MOTION FOR SUMMARY JUDGMENT OR,

IN THE ALTERNATIVE, SUMMARY ADJUDICATION

MP: Defendant Yousef Monadjemi

RP: Plaintiff Alona Sudorzhenko

Defendant’s motion for summary judgment or adjudication is DENIED. A triable issue of material fact exists as to whether Defendant’s alleged breach of contract, breach of fiduciary duty, and professional negligence caused Plaintiff damages.

Procedural Issues

-Defendant’s request for judicial notice is GRANTED as to exhibits 1, 4, and 5.

-Defendant’s request is DENIED as to exhibits 2 and 3.

-Plaintiff’s request for judicial notice of exhibit A is GRANTED.

-Defendant’s evidentiary objections (1-3) are OVERRULED.

This is a legal malpractice action.

On May 15, 2017, Plaintiff Alona Sudorzhenko retained Defendant Yousef Monadjemi to represent her as her attorney to effectuate and accomplish a buyout of the tenants residing in a unit of property Plaintiff recently purchased (251 Columbia Place, Los Angeles, CA 90026). Plaintiff informed Defendant she purchased the property for rental income purposes and that, if successful, the buyout agreement would result in her achieving income 10 times the amount she was willing to pay Erika Guardado and Dulce Alonzo (“Tenants”) in the buyout. Both parties were aware that the said unit was subject to the Los Angeles Rent Stabilization Ordinance (RSO) and that, to effectuate and accomplish the buyout of said tenants, all the RSO requirements would have to be satisfied. Plaintiff alleges Defendant represented he was familiar and well-versed with the requirements.

On July 10, 2017, Plaintiff and the tenants executed a buyout agreement, which called for the tenants to vacate the unit by July 3, 2018, in exchange for a payment of $25,000. (See Ex. B.)

On September 25, 2017, the City of Los Angeles Housing and Community Investment Department (LAHCID) sent a notice to the tenants and to Plaintiff, stating that the buyout agreement was defective and void because it failed to comply with the RSO requirement for a specific paragraph in bold 12-point language to appear immediately above the tenant’s signature. (See Ex. C.) Defendant allegedly told Plaintiff not to be concerned, because the LAHCID letter was of no real meaning, effect, or significance. Defendant, however, allegedly took no further action.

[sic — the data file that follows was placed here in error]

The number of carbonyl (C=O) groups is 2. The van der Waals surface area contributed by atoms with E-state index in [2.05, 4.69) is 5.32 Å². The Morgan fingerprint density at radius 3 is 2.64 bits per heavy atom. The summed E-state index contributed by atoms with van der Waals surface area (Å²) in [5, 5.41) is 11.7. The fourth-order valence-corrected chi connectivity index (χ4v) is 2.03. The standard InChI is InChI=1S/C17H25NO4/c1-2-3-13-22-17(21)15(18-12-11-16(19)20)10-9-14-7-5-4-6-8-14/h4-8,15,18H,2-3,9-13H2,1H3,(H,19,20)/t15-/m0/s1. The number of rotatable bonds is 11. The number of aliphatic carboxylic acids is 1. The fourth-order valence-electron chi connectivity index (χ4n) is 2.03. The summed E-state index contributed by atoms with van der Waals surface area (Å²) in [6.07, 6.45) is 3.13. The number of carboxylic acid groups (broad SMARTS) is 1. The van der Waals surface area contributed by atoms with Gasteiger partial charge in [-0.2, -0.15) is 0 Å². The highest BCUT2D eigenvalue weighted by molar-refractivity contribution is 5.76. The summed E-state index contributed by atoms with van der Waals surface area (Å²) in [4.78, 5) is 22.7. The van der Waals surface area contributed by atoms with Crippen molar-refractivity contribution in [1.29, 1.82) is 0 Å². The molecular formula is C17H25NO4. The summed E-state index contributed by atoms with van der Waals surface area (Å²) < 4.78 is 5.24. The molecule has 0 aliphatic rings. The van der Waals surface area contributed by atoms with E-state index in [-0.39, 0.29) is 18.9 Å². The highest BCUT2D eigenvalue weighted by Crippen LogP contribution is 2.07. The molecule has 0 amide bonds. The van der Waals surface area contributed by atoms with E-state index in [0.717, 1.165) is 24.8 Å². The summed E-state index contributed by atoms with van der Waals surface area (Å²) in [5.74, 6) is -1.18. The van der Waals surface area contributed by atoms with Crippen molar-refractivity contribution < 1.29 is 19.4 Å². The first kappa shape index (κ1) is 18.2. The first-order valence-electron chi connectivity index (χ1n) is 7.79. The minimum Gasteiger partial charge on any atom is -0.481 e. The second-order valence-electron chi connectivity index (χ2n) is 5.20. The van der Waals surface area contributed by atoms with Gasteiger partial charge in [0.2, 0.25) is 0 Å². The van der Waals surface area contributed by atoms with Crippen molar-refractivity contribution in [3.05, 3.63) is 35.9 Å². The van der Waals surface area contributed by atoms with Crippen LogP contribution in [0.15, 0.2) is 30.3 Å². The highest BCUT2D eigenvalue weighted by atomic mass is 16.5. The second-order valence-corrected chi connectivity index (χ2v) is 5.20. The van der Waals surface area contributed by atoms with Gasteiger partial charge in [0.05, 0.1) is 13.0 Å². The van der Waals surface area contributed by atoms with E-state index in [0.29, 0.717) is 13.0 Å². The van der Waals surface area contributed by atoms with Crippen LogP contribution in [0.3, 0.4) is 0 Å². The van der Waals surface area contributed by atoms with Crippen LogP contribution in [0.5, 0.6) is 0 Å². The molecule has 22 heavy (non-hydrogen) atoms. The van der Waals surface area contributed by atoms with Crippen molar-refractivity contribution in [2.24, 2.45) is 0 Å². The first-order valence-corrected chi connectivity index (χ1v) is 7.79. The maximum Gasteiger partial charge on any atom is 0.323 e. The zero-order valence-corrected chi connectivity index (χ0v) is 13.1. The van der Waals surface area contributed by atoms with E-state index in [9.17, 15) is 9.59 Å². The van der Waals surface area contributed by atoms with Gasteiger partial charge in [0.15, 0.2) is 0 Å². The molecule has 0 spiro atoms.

On November 6, 2017, the tenants notified Plaintiff and LAHCID that they would not proceed with the buyout agreement and would not be vacating said unit. (See Ex. D.) Tenants have made it clear that they are no longer interested in any buyout.

In late 2017, Plaintiff began the process of recovering possession of the rental unit per the Ellis Act, and Tenants moved out of the unit in early 2019.

On August 16, 2018, Plaintiff filed this lawsuit against Defendant for an amount in excess of $250,000, for:

C/A 1: Breach of Contract

C/A 2: Negligence

C/A 3: Breach of Fiduciary Duty

On May 22, 2019, Defendant filed this motion and request for judicial notice.

On August 22, 2019, Plaintiff filed an opposition and request for judicial notice.

On August 30, 2019, Defendant filed a reply and evidentiary objections.

Defendant moves for summary judgment against Plaintiff or, alternatively, summary adjudication on the following issues:

Issue 1: Because Plaintiff cannot prove causation, her breach of contract claim fails.

Issue 2: Because Plaintiff cannot prove causation, her negligence claim fails.

Issue 3: Because Plaintiff cannot prove causation, her breach of fiduciary duty claim fails.